Choosing a book to read with the place being my home state of Connecticut was a fun experience.  This is book two in my reading adventure with my friend Wendy as we read mysteries where the place is as significant as the characters or plot. Surfing around through library pages and mystery resources, I came across the Mitry & Berger series by David Handler.  The book is called "The Blood Red Indian Summer" and is the 8th in the series with these characters.  They live in the fictional place called Dorset, CT on the CT shoreline. Sometimes it is a challenge to jump into the middle of a series with no back knowledge of characters, plot, & chemistry but this was an easy read in which this could have been a stand alone book.  I know there is background with the characters. Mitry has been demoted so to speak from a higher police position to become a resident state trooper. I wonder about that. Having known a few CT resident troopers in my day, the job does not have the stature say as a homicide detective, while still an important part of a community.  Berger is a film critic to has relocated to the area from NY. I wonder about that. He is a nice Jewish boy who lives a simple albeit quirky lifestyle.  Ask him film trivia questions such as "Who is the producer of such & such film?" He magically pulls the answer out of the air.   Mitry & Berger become embroiled with a disgraced NFL player who takes up residence in a very tony area of CT fondly called "The Gold Coast."  They begin solving a potential crime in which the NFL player's sister-in-law is found nearly drowned on Berger's beach after which might have been a suicide attempt and a heavy night of partying.  Handler does a great job intertwining a group of interesting and sometimes seedy characters.  Everyone from the dementia patient with no sexual inhibitions to a used car salesman with a string of ex-wives and "Bond girl" type advertising bimbos.  Don't let the cast of characters derail you from a well written mystery.  If you are not familiar with the CT shore, you will find his descriptions accurate and appropriate for the plot and timing.  I found myself guessing to the end.  I now know I need to go back to my hometown library and get the series from the beginning and get to know Mitry & Berger just a little better. I highly recommend this series not only for it's CT roots, but it's just plain worth your time if you need a new series.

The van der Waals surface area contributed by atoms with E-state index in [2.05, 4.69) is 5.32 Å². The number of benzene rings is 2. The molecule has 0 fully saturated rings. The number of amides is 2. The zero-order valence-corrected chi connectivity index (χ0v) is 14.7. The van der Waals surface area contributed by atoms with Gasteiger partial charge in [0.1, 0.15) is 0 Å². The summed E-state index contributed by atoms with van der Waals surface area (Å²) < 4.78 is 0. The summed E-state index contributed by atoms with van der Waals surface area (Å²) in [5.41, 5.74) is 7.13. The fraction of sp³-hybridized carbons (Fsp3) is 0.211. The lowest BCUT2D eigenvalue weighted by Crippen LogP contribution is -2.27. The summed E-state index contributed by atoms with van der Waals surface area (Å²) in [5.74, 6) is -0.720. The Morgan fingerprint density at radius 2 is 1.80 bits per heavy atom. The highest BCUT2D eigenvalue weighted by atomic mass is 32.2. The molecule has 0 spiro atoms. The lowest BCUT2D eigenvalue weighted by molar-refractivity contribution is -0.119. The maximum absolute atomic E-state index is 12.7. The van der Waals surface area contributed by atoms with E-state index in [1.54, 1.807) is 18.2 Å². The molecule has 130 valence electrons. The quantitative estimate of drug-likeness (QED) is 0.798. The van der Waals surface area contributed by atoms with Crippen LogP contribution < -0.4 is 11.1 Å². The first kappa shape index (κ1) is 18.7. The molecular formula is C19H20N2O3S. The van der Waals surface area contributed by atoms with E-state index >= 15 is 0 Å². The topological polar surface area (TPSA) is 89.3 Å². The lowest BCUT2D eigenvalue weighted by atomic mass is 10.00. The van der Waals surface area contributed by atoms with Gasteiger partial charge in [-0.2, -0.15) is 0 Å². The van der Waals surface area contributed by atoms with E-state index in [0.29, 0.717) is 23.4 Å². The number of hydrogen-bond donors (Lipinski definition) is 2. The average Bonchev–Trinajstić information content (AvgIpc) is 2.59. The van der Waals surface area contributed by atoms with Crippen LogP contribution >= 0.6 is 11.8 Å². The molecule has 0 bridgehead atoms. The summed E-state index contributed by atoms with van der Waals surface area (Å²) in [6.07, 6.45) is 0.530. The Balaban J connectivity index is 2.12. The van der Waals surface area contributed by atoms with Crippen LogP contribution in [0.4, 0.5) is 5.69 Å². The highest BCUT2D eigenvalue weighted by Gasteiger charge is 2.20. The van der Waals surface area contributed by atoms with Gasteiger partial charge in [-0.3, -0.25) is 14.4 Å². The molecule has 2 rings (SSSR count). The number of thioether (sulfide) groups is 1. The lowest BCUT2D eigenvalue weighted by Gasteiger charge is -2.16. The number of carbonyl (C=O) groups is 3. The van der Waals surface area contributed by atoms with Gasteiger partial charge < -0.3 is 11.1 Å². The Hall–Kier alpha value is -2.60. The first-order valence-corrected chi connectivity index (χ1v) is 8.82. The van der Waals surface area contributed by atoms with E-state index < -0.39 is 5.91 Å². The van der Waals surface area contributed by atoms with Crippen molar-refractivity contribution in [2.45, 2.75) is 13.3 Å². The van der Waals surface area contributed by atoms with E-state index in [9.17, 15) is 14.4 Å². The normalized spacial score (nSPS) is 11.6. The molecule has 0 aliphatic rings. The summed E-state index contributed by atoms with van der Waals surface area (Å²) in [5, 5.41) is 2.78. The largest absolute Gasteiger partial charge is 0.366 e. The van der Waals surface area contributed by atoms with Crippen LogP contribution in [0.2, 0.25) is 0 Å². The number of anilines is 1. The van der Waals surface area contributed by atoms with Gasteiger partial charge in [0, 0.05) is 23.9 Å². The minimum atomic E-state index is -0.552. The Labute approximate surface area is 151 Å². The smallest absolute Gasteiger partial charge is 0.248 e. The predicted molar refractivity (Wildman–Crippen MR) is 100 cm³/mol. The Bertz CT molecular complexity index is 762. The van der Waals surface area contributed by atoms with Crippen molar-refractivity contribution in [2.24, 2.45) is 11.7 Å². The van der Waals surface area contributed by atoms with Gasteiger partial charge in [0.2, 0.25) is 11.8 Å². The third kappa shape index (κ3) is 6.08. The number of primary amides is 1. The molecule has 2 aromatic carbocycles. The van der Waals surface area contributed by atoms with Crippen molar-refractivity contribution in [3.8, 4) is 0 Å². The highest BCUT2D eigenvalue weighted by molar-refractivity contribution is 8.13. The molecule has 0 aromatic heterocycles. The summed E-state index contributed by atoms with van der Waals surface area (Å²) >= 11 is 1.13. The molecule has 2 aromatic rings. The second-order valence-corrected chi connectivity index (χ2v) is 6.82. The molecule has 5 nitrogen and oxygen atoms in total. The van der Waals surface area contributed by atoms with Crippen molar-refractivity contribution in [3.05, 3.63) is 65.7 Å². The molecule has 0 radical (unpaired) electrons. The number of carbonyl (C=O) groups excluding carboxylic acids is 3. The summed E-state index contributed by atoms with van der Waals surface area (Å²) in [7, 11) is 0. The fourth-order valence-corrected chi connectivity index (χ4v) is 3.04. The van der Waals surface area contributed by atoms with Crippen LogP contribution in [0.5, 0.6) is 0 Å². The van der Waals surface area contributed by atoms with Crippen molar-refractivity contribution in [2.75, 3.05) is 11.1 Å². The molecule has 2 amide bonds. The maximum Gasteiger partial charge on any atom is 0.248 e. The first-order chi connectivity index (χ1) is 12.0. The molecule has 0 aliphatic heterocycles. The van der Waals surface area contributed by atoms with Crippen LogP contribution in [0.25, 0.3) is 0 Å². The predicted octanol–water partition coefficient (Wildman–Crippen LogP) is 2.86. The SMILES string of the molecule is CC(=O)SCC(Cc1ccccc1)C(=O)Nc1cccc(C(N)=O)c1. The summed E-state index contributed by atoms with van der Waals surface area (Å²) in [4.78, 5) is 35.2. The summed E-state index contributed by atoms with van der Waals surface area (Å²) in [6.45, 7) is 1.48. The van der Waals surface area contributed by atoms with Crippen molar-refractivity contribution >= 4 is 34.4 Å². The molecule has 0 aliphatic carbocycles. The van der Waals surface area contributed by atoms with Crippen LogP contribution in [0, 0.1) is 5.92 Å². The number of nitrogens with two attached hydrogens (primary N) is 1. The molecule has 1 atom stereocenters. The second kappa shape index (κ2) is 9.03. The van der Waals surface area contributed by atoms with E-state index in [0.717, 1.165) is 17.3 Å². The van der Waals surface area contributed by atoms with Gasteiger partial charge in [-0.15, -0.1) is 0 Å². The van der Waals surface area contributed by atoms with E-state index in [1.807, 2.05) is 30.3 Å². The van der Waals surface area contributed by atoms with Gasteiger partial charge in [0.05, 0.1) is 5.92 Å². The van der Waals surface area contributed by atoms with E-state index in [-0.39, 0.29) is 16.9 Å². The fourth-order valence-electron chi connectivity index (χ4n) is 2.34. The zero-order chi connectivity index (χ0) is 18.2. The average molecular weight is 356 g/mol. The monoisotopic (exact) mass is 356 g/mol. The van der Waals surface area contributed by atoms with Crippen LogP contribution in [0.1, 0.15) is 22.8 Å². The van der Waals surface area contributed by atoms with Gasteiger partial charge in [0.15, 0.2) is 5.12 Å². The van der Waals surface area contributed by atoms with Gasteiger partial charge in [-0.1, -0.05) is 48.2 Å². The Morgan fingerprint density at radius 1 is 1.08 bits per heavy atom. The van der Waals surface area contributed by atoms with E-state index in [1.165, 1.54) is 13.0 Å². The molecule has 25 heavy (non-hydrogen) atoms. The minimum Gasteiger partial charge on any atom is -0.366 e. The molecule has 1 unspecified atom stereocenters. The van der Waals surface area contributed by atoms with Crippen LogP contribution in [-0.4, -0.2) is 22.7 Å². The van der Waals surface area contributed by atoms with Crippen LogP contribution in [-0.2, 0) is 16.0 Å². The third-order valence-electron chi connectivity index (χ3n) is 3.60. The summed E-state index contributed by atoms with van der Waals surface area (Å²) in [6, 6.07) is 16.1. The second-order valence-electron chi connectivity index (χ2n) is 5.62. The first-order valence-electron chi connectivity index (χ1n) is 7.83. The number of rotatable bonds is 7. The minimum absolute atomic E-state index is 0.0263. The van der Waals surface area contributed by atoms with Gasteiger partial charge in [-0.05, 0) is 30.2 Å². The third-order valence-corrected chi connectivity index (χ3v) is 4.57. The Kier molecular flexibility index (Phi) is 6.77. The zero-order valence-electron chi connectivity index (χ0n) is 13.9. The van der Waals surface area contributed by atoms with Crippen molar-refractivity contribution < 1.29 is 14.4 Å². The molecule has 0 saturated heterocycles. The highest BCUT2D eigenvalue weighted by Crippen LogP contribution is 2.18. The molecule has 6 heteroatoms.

Monday, November 14, 2011